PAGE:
Maid-Rite

Today I went back in time, back to an age when fast food and drive-ins were a novelty. I had this taste of vintage Americana in Greenville, Ohio, a small town better known as the home of the Kitchen-Aid mixer.

For the uninitiated (and that will include most people who don’t hail from Iowa), a Maid-Rite is a loose-meat sandwich, which means it’s ground beef that hasn’t been formed in to a patty so it’s similar to a sloppy joe but without the tomato sauce.  The tradition of Maid-Rites started in Iowa where they are much more well known and dates back to the 1920’s, but the Greenville restaurant opened in 1934.

Maid-Rite sandwiches are small and a standard order seems to be at least 2 or 3, with stories of people eating double digit quantities. The meat is cooked in two special trough-like steamers. The buns are pulled out of a separate steamer, the bottom half is spread with yellow mustard, piled with meat and then topped with finely chopped onion and slices of pickle. A classic Maid-Rite is $1.50 and for 15c extra you can add cheese, making it a Cheese-Rite. The menu is limited with a couple of variations on Maid-Rites, ham and cheese or chicken and egg salad sandwiches. There are no french fries, only bags of chips but you can wash your sandwiches down with beer, soda or a milkshake.

I’ve been hearing stories about these legendary sandwiches for over a year and the visit was long anticipated, but as I gingerly unwrapped the crinkly white paper, I was worried that it could not live up to the hype. First appearances were not promising. Maid-Rites are not the most attractive of sandwiches and the soft white bun looked squashed and crumbled, even though it had only travelled a few feet from the counter.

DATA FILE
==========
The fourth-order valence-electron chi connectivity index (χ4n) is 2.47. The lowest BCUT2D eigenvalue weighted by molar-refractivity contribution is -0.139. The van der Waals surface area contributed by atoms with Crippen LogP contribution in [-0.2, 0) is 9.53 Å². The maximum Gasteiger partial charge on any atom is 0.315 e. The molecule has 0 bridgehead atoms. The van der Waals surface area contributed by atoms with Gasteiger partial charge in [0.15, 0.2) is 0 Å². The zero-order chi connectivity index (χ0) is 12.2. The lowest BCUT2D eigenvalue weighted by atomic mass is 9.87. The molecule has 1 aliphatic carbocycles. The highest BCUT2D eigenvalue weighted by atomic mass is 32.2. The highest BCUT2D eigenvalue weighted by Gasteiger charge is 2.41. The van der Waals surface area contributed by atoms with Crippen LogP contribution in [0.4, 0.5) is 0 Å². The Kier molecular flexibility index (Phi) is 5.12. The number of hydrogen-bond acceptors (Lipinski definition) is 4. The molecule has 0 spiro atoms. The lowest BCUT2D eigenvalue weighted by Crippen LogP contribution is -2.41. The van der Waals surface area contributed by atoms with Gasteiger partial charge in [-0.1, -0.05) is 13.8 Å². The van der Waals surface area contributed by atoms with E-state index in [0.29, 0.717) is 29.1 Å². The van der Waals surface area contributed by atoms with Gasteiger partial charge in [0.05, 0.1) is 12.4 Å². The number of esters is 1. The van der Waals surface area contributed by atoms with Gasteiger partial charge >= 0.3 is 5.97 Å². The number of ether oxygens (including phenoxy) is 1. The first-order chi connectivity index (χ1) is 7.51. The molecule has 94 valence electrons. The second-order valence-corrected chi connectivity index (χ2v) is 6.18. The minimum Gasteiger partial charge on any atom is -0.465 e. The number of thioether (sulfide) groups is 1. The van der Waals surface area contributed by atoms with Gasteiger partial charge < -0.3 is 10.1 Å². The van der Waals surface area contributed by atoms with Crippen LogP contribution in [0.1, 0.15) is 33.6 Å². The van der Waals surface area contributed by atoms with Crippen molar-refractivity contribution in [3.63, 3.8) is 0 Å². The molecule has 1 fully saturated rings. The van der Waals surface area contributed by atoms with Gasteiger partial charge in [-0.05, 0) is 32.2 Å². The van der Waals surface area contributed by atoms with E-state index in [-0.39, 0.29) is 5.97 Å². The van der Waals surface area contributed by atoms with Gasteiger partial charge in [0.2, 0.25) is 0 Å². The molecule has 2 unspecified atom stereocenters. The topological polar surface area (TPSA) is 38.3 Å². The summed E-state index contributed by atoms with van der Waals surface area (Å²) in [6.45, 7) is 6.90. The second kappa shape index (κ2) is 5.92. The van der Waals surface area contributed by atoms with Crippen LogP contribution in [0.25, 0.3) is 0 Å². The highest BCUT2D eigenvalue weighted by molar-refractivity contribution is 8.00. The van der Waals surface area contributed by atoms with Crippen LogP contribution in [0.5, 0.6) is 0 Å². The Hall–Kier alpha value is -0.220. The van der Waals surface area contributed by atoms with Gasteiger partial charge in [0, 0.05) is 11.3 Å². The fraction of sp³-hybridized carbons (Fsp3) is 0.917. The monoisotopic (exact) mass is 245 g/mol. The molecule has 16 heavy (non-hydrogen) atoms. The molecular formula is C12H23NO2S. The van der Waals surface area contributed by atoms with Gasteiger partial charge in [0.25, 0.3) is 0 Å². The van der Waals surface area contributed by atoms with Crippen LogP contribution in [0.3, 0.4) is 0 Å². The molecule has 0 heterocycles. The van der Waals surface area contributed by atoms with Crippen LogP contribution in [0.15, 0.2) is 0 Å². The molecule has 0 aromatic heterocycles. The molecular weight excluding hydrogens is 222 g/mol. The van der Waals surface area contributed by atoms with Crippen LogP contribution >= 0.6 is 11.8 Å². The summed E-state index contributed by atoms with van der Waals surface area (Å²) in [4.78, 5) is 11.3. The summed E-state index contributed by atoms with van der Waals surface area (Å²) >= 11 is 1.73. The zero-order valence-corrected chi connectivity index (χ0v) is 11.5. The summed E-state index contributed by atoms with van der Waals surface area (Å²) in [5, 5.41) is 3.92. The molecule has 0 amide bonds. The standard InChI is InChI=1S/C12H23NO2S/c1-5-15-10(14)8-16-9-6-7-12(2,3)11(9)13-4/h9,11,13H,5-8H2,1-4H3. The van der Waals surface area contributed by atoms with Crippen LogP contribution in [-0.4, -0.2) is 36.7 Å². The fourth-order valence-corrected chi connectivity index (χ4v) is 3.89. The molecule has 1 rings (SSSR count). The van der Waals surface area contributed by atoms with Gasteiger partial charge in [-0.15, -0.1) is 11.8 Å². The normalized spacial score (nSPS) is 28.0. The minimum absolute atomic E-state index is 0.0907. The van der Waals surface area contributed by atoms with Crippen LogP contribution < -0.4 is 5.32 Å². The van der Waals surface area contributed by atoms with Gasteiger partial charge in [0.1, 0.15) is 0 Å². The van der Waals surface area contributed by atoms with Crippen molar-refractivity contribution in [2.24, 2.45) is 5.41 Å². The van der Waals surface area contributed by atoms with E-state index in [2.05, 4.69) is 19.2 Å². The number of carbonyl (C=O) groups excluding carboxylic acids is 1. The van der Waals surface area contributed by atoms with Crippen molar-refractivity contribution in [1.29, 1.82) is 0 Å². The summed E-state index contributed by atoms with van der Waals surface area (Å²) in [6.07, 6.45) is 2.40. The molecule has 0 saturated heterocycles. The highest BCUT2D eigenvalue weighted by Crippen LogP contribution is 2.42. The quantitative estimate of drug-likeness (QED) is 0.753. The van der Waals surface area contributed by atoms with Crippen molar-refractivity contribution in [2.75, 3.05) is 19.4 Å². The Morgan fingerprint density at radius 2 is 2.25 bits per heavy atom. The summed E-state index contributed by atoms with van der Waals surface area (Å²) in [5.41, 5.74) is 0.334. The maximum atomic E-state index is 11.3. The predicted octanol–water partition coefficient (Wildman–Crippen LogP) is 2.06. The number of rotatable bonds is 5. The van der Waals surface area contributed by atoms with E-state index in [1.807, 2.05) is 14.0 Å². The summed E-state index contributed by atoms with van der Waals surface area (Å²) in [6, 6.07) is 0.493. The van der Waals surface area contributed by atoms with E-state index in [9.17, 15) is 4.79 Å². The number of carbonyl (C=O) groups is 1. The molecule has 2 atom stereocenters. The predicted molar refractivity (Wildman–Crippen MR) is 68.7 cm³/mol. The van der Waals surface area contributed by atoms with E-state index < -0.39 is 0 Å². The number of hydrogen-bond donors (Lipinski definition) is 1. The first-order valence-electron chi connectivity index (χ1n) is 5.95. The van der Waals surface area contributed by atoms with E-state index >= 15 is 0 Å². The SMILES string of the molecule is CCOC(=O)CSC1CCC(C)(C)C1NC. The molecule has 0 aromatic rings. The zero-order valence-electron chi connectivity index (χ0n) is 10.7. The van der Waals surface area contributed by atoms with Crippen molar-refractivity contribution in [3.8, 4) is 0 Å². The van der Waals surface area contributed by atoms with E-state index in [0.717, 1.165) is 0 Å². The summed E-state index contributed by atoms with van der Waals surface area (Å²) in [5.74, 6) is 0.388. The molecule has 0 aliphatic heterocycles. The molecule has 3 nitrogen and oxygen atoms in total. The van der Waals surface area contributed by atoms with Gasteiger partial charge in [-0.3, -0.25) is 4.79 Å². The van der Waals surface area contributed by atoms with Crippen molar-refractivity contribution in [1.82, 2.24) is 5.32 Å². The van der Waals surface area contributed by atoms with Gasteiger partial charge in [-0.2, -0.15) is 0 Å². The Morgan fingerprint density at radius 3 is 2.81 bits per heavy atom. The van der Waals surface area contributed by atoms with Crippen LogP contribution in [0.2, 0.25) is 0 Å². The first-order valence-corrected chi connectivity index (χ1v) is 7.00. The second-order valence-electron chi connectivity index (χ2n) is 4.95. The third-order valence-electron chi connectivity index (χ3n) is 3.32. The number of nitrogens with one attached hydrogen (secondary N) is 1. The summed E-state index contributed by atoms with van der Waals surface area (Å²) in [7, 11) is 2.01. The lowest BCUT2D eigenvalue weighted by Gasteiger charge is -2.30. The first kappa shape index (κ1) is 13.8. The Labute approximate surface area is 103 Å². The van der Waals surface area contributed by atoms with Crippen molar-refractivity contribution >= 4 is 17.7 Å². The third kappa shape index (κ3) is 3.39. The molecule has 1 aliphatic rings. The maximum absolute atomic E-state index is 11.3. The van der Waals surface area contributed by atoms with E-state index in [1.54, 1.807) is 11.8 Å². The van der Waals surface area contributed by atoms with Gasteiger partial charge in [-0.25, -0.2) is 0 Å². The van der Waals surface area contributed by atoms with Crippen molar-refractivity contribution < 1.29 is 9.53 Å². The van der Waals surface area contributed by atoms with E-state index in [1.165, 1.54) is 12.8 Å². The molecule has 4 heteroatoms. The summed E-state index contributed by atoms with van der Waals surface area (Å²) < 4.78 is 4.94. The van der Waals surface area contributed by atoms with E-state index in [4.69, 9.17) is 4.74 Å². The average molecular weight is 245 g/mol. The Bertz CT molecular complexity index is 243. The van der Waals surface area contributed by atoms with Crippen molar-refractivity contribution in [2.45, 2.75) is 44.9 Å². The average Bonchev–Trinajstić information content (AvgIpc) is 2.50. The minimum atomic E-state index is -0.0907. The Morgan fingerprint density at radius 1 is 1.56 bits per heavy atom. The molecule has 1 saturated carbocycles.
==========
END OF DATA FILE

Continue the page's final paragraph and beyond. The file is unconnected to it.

I picked it up, trying to prevent the crumbly meat from falling out of the squishy bun and as I did I got a waft of beefy goodness. Things were looking up. The sandwich is extremely soft and the only crunch is from the onions and pickles. The flavor is surprising, much sweeter than I expected, with a touch of black pepper.  The seasoning is a secret but guesses include beer, cola syrup and mustard.

It’s a satisfying sandwich that disappears quickly and I was soon on my third, understanding how they can become addictive. By the third one I had also worked out a method of holding it so that I didn’t lose half of the filling.

In addition to its craveable sandwiches, the Greenville Maid-Rite is also famous for its chewing gum wall. The exterior walls on both sides of the restaurant are covered by wads of chewing gum left behind by the patrons of days gone by. It’s disgusting but also strangely captivating and I’ve never seen anything like it.

After 76 years the owners have just opened their second restaurant in Oxford, Ohio (home of Miami University). The food will be the same, but they are hoping that chewing gum tradition won’t be replicated.

You can find Maid-Rite at 125 N Broadway Street, Greenville, Ohio (937.548.2251). If you are taking your Maid-Rites to go, or planning to freeze them (such is their following that people often do) you can request a cold bun. By the time you reach your destination the hot meat will have sufficiently steamed the bun.

More photos on flickr.

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1 Comment

Filed under Burgers, Ohio, sandwiches

One response to “Maid-Rite

  1. Susan W.

    How far east did those sandwiches travel, I wonder.
    I never heard of them in Pennsylvania or NJ.

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